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PHY113-10

# PHY113-10 - PHY 113 Standing Waves on a String Students...

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PHY 113 : Standing Waves on a String Student’s name: Jarrod Harbour Lab partners: Jeff Weber and Lacy Butler Date of experiment: November 18, 2008 Section SLN: 79951 TA’s name: Jea-Young Choi Abstract: A standing wave is a wave that stays in one position It can be difficult to imagine, but once examples are shown in the environment, it becomes easy. One example would be how an electron revolves around its nucleus of an atom. The wave is shown in the electron’s path, and it stays in the same position. This experiment will show how standing waves relate to the physical world.

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I. Objective The objective is to explore different properties of waves travelling along a standing wave on a string. A string is a great example of a standing wave. It’s like using a jump rope. When used, the jump rope has one crest and trough, if there is a wavelength of ½. If the jump rope has a faster frequency, the jump rope would begin to have more crests and troughs. This is the same action that will happen to the string. The difference will be that the frequency will be made by machine, not by human. II. Procedure A string is present and attached to one end by a wave generator. The other end of the string is attached to a weight hanger over a pulley on the edge of the table. The wave driver is applied on the string, which drives the string in a direction perpendicular to the string. The function generator can put out a sine wave of variable frequency and variable amplitude. A 200 gram mass on the weight holder and tune the function generator to find the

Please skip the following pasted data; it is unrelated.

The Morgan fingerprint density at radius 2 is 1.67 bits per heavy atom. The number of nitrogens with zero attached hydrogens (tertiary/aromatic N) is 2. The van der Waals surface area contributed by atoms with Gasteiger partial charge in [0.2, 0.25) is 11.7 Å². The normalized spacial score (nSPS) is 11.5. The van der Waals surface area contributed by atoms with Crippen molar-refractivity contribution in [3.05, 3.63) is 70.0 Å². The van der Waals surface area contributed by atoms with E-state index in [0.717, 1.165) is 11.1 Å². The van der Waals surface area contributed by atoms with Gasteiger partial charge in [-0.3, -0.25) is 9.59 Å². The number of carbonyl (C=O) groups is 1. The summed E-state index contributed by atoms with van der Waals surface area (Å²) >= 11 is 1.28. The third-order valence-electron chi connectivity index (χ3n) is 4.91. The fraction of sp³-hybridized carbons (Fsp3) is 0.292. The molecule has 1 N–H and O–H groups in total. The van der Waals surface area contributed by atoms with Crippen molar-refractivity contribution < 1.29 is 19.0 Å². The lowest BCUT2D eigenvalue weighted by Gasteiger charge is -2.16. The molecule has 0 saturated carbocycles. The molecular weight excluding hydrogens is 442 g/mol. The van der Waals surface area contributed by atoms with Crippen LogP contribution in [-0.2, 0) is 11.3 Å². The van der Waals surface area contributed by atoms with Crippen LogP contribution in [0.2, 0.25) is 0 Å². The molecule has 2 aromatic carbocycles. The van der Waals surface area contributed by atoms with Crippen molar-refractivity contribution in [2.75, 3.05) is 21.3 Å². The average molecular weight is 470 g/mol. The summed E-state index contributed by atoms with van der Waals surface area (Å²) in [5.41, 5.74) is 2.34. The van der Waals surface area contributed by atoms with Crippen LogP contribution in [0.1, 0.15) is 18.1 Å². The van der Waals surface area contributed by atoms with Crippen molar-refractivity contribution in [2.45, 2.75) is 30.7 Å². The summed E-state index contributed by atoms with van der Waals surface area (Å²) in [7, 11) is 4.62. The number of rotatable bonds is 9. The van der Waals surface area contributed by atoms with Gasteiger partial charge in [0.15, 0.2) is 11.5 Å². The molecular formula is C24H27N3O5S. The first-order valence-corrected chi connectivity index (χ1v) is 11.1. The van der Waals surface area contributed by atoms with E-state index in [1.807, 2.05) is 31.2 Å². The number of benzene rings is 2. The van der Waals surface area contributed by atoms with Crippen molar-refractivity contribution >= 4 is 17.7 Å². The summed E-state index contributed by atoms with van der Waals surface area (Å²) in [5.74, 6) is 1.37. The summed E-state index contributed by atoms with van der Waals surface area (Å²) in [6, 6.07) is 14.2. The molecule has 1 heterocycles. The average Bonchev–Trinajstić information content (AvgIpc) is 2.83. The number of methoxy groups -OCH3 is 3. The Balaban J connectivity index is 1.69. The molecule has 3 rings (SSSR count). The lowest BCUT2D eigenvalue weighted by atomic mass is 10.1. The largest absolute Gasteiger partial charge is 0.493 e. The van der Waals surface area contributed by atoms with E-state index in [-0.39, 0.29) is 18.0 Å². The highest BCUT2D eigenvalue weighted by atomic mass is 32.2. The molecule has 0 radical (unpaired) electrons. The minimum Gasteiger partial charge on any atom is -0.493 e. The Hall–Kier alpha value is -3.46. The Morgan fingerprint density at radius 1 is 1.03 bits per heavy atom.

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PHY113-10 - PHY 113 Standing Waves on a String Students...

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